Quick Dry, Microfiber Towels


When we were buying our Patagonia hiking accessories, we made sure we had a small microfiber towel. These came in handy when we were filling up our hydration packs in the water. 

All the fresh water in Patagonia is safe to drink so no need to carry extra water bottles with you unless told otherwise by a local. 

We liked that these had a small loops for hanging off our packs to dry as well as a mesh pocket for storage. 

Blister Block Kits

There is literally NOTHING worse than being on a 16-mile hike and ripping open your heel (or toes) with a blister. It’s happened to us and it’s debilitating.

We’ve personally tried every bandaid, tape, etc. on the market and nothing compares to these Compeed Blister Kits.

Funny story with these actually. We were hiking and saw a lone hiker rummaging through their pack in search of Band-Aids for their blisters. Since we had 2 packs, we offered him one of ours. He thanked us and we continued on our way.

He ended up catching up with us at the summit and came over to us to get a picture of the product box. He said they were the BEST thing he’s ever used.

Even if you never get blisters, these are super small and lightweight. Just put a couple in your first aid kit when you hike. You never know if you (or someone else) might need them!

Other essential day hiking items:

  • Winter Coat that has removable layers
  • Pain relief (Tylenol and Advil)
  • 2 headlamps/flashlight with batteries
  • Sunblock
  • Hand Sanitizer
  • Insect Repellent Wipes
  • Hand Warmer
  • Extra Sock
  • Matches
  • 2 plastic bags – 1 for potential medical waste and 1 for garbage
  • Survival Bracelet – Samantha’s dad bought this for us. While we didn’t use it, it didn’t weigh much and we just secured it on our pack. Had we gotten stuck in bad weather, this could have been handy
  • Trekking Poles – we rented from Patagonia Hikes in El Chaltén
  • Camera and GoPro

Food Items

  • Lunch Box – we purchased a lunch box from the bakery directly next to Patagonia Hikes in town (see below picture). We highly suggest this and it was a great deal too!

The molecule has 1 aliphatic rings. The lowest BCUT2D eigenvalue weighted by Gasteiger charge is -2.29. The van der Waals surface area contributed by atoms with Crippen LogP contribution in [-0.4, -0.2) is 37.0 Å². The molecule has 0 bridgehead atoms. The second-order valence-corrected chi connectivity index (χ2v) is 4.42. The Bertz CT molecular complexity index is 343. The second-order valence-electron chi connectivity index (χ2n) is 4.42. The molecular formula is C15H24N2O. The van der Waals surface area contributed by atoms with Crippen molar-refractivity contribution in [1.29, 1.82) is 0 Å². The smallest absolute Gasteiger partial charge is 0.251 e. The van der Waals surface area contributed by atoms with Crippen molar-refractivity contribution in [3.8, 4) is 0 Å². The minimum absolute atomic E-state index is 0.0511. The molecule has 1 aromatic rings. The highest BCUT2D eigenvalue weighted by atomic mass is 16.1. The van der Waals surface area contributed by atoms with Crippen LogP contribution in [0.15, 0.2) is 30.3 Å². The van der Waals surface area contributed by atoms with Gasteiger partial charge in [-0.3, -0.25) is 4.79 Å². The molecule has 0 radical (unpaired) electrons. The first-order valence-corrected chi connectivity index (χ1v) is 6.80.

• Bottle of water – we used this to refuel with some hydration powder (think powdered sports drink) during lunch, but used our hydration packs for drinking water the rest of the hike
  • Hydration Powder
  • Honey Stinger Energy Waffle – These were yummy and a great pick-me-up
  • Protein Bar – we ended up not eating this, but in case we got stuck in a storm, we wanted a small backup/emergency options
  • GU Energy Gel – this wasn’t the most appetizing – we shared one at kilometer 9 on the walk back. We can’t say if it worked or not, but we made excellent time on the way back!

Safety First

We were there in late summer/early fall and had the best luck EVER with weather, but our last night there, a storm rolled in.

The wind was easily up to 50 mph and we thought it was going to knock down every building in it’s path. Rain was coming at us sideways and within seconds of being outside, we were soaked.

Luckily, we were heading to the bus station, but we just as easily could have been camping or on a trail.

We prepared for the worst case scenario for our Patagonia hiking day packs. We read dozens of blogs where people had hiked 3 hours in to Fitz Roy just to have the heavens open and get pounded by rain, sleet and snow.

While we didn’t use half of our supplies, had we been in a serious situation, we would have been warm, dry and not hungry! Before you go, check the mountain forecast and make sure you know what the wind/rain will be!

To see other stops on our 10 day Argentina itinerary, click here. 

For more information on Argentina, click on the picture below:

The Complete Guide to El Chaltén Argentina - Patagonia Basecamp by BoozingAbroad
Perito Moreno Glacier Tour - Trekking a Patagonia Glacier in Argentina by BoozingAbroad
The Complete Hiking Guide for Monte Fitz Roy Trek from El Chaltén, Argentina by Boozing Abroad
Hiking Guide for Cerro Torre (Laguna Torre) from El Chaltén, Argentina by Boozing Abroad